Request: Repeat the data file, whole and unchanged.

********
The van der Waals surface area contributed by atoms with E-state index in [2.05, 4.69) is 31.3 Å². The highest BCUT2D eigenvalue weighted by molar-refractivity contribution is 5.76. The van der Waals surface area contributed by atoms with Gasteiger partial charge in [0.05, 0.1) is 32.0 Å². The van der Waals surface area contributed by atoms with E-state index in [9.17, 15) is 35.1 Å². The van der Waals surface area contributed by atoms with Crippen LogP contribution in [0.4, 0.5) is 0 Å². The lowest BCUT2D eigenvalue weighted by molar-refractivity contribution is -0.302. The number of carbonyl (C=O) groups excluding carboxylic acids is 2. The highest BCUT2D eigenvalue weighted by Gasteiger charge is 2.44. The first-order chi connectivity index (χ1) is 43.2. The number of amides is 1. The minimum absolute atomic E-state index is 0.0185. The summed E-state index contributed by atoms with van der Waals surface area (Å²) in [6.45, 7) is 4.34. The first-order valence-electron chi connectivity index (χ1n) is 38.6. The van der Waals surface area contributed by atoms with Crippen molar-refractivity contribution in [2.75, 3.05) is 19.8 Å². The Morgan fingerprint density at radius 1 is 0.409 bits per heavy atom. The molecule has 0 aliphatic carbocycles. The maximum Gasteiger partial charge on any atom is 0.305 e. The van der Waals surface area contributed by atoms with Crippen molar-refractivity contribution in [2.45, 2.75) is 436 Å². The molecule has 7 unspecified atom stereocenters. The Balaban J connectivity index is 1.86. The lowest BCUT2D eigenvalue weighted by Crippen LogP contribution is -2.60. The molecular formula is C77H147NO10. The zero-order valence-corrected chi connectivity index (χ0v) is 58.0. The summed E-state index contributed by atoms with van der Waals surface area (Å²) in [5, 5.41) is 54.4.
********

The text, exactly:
The van der Waals surface area contributed by atoms with E-state index in [2.05, 4.69) is 31.3 Å². The highest BCUT2D eigenvalue weighted by molar-refractivity contribution is 5.76. The van der Waals surface area contributed by atoms with Gasteiger partial charge in [0.05, 0.1) is 32.0 Å². The van der Waals surface area contributed by atoms with E-state index in [9.17, 15) is 35.1 Å². The van der Waals surface area contributed by atoms with Crippen LogP contribution in [0.4, 0.5) is 0 Å². The lowest BCUT2D eigenvalue weighted by molar-refractivity contribution is -0.302. The number of carbonyl (C=O) groups excluding carboxylic acids is 2. The highest BCUT2D eigenvalue weighted by Gasteiger charge is 2.44. The first-order chi connectivity index (χ1) is 43.2. The number of amides is 1. The minimum absolute atomic E-state index is 0.0185. The summed E-state index contributed by atoms with van der Waals surface area (Å²) in [6.45, 7) is 4.34. The first-order valence-electron chi connectivity index (χ1n) is 38.6. The van der Waals surface area contributed by atoms with Crippen molar-refractivity contribution in [2.75, 3.05) is 19.8 Å². The Morgan fingerprint density at radius 1 is 0.409 bits per heavy atom. The molecule has 0 aliphatic carbocycles. The maximum Gasteiger partial charge on any atom is 0.305 e. The van der Waals surface area contributed by atoms with Crippen molar-refractivity contribution in [2.45, 2.75) is 436 Å². The molecule has 7 unspecified atom stereocenters. The Balaban J connectivity index is 1.86. The lowest BCUT2D eigenvalue weighted by Crippen LogP contribution is -2.60. The molecular formula is C77H147NO10. The zero-order valence-corrected chi connectivity index (χ0v) is 58.0. The summed E-state index contributed by atoms with van der Waals surface area (Å²) in [5, 5.41) is 54.4.